What I’ve learned from being a PTFA mum

PTFA MumIt’s time that I came out of the closet. I’m one of ‘those’ Mums. The ones they warn you about when your child is starting school. I’m the person you’re encouraged to actively avoid in the playground. I’m the chair of the PTFA at my sons’ school. Before either of my kids started school I wouldn’t have had myself down as a PTFA person at all, even though my Mum volunteered at every school fair when I was the same age. I was invited to a meeting to write an article for the local magazine about the latest fundraising project and found myself inspired by everyone’s enthusiasm. I’m stepping down next term and my last event is done and dusted. I found myself wondering (not for the first time) why I took it on in the first place and what I’ve learned. Here’s what I came up with.

Volunteering matters

In the two and a half years that I’ve been involved I’ve encountered a range of attitudes to volunteering and school fundraising generally. There are people who turn up for every meeting and volunteer whenever they can (these are usually the people with the least time to spare). Then there are are the ones who don’t understand why we bother and won’t volunteer (some of these people would also complain bitterly if there wasn’t a summer fayre). There are even those who complain about everything just for the sake of something to talk about.

I’ve come to love volunteering because we’re working towards something that benefits other people. That might sound a bit smug when we’re talking about a primary school in a relatively privileged area. There are much worthier causes. But I reckon that anything that makes school a better place to be has got to be a good thing.

Organising PTFA events

My admiration for people who organise events for a living has quadrupled over the time I’ve been doing this. It’s incredibly rewarding helping people have a good time but it totally wears you out. Getting volunteers is often the main challenge, although people generally come through in the end. I’m a realist. If you work full time I don’t expect you to help at a school disco that starts at 3. I often hear ‘I haven’t got time’. I know some people genuinely haven’t, but no-one’s really got time. A job (or a business) and a family is hard work. Yet there are still a few of us who find the time because it’s good fun and the end result is worth it. I admit that I worry about whether anyone will take over when I stop as I’d hate for it all to end.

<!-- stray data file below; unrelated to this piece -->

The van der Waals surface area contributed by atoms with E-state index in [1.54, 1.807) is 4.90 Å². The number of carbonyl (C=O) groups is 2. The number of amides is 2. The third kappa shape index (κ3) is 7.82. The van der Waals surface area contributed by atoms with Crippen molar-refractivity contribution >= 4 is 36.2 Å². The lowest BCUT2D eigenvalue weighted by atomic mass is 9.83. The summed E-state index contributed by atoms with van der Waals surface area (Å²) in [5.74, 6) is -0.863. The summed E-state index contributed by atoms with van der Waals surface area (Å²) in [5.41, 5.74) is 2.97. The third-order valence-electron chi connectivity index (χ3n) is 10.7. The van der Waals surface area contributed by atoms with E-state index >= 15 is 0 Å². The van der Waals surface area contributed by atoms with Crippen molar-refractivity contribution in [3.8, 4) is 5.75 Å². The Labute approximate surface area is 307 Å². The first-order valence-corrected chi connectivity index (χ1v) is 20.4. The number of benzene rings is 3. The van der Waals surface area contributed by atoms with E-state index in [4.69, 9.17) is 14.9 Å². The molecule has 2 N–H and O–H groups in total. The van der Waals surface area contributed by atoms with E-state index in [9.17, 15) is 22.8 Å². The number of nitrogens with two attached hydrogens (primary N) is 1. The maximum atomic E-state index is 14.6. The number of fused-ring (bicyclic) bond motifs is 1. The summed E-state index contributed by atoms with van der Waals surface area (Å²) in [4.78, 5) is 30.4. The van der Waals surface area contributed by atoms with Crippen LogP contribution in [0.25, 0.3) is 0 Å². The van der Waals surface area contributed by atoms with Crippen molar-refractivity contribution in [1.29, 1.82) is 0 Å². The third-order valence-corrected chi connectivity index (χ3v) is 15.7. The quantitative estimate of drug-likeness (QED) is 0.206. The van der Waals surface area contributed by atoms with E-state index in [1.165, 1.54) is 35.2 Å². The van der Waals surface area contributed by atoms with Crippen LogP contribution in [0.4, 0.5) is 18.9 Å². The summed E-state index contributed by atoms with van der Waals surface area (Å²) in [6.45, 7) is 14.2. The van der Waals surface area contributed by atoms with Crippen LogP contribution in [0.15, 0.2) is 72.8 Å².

I know that sounds like a massive whinge. I admit it’s a little one but that’s not why I’m standing down. It’s because my business has gone bonkers since I became chair and I don’t have time to organise things. I also like sleeping. On the plus side I’ve learnt a lot about organising events, which is a useful skill. It’s also made me appreciate how easy planning is when I’m the only person I have to organise.

Getting people together

One of the biggest benefits of getting involved with the PTFA is getting to know people. I’ve gained new friends and strengthened relationships with existing ones. I know lots of school related gossip (and no, I’m not telling you any of it).

If I was carrying on (I’m definitely not) I think I’d simplify the events and stop doing what people expect. I might do a Christmas film with a visit to Santa thrown in rather than a full on Christmas fayre. Maybe a summer social that doesn’t have quite so many moving parts. Something that brings people together to get to know each other and have some fun. That could be the most important bit.

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